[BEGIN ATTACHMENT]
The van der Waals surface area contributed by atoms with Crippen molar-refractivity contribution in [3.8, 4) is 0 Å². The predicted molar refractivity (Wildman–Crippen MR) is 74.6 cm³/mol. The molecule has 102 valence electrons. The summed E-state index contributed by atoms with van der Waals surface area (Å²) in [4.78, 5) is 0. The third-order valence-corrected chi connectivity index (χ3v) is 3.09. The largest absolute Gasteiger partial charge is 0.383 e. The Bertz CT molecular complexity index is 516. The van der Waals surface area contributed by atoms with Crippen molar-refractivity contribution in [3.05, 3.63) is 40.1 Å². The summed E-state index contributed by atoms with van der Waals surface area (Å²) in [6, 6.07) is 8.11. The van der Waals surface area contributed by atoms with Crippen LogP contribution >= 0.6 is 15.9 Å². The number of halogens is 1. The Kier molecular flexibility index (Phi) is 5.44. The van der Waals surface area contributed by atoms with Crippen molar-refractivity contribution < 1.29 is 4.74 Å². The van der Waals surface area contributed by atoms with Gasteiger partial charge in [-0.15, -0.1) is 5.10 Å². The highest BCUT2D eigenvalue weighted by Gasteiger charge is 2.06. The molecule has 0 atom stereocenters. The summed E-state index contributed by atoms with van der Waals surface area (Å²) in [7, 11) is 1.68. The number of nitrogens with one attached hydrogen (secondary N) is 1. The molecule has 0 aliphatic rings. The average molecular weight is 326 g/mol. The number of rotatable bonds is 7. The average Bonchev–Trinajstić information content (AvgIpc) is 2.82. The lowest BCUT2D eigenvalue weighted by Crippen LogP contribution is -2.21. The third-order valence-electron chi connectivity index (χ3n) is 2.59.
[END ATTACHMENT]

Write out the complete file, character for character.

The van der Waals surface area contributed by atoms with Crippen molar-refractivity contribution in [3.8, 4) is 0 Å². The predicted molar refractivity (Wildman–Crippen MR) is 74.6 cm³/mol. The molecule has 102 valence electrons. The summed E-state index contributed by atoms with van der Waals surface area (Å²) in [4.78, 5) is 0. The third-order valence-corrected chi connectivity index (χ3v) is 3.09. The largest absolute Gasteiger partial charge is 0.383 e. The Bertz CT molecular complexity index is 516. The van der Waals surface area contributed by atoms with Crippen molar-refractivity contribution in [3.05, 3.63) is 40.1 Å². The summed E-state index contributed by atoms with van der Waals surface area (Å²) in [6, 6.07) is 8.11. The van der Waals surface area contributed by atoms with Crippen LogP contribution >= 0.6 is 15.9 Å². The number of halogens is 1. The Kier molecular flexibility index (Phi) is 5.44. The van der Waals surface area contributed by atoms with Crippen molar-refractivity contribution < 1.29 is 4.74 Å². The van der Waals surface area contributed by atoms with Gasteiger partial charge in [-0.15, -0.1) is 5.10 Å². The highest BCUT2D eigenvalue weighted by Gasteiger charge is 2.06. The molecule has 0 atom stereocenters. The summed E-state index contributed by atoms with van der Waals surface area (Å²) in [7, 11) is 1.68. The number of nitrogens with one attached hydrogen (secondary N) is 1. The molecule has 0 aliphatic rings. The average molecular weight is 326 g/mol. The number of rotatable bonds is 7. The average Bonchev–Trinajstić information content (AvgIpc) is 2.82. The lowest BCUT2D eigenvalue weighted by Crippen LogP contribution is -2.21. The third-order valence-electron chi connectivity index (χ3n) is 2.59.